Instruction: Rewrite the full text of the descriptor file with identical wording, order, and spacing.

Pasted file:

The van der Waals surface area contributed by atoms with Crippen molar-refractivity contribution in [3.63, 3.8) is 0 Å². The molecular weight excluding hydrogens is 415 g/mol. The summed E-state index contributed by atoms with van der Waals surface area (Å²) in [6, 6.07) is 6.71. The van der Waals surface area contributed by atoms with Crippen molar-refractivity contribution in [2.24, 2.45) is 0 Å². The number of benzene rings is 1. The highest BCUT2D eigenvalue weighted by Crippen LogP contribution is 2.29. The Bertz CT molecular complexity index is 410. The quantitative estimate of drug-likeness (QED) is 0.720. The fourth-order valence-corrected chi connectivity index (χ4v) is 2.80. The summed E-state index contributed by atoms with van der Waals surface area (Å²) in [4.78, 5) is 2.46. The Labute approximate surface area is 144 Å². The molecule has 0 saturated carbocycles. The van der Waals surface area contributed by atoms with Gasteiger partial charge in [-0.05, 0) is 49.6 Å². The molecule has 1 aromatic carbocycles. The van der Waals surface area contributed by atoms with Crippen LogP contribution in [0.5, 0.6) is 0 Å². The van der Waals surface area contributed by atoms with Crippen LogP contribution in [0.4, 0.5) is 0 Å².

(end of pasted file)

The van der Waals surface area contributed by atoms with Crippen molar-refractivity contribution in [3.63, 3.8) is 0 Å². The molecular weight excluding hydrogens is 415 g/mol. The summed E-state index contributed by atoms with van der Waals surface area (Å²) in [6, 6.07) is 6.71. The van der Waals surface area contributed by atoms with Crippen molar-refractivity contribution in [2.24, 2.45) is 0 Å². The number of benzene rings is 1. The highest BCUT2D eigenvalue weighted by Crippen LogP contribution is 2.29. The Bertz CT molecular complexity index is 410. The quantitative estimate of drug-likeness (QED) is 0.720. The fourth-order valence-corrected chi connectivity index (χ4v) is 2.80. The summed E-state index contributed by atoms with van der Waals surface area (Å²) in [4.78, 5) is 2.46. The Labute approximate surface area is 144 Å². The molecule has 0 saturated carbocycles. The van der Waals surface area contributed by atoms with Gasteiger partial charge in [-0.05, 0) is 49.6 Å². The molecule has 1 aromatic carbocycles. The van der Waals surface area contributed by atoms with Crippen LogP contribution in [0.5, 0.6) is 0 Å². The van der Waals surface area contributed by atoms with Crippen LogP contribution in [0.4, 0.5) is 0 Å².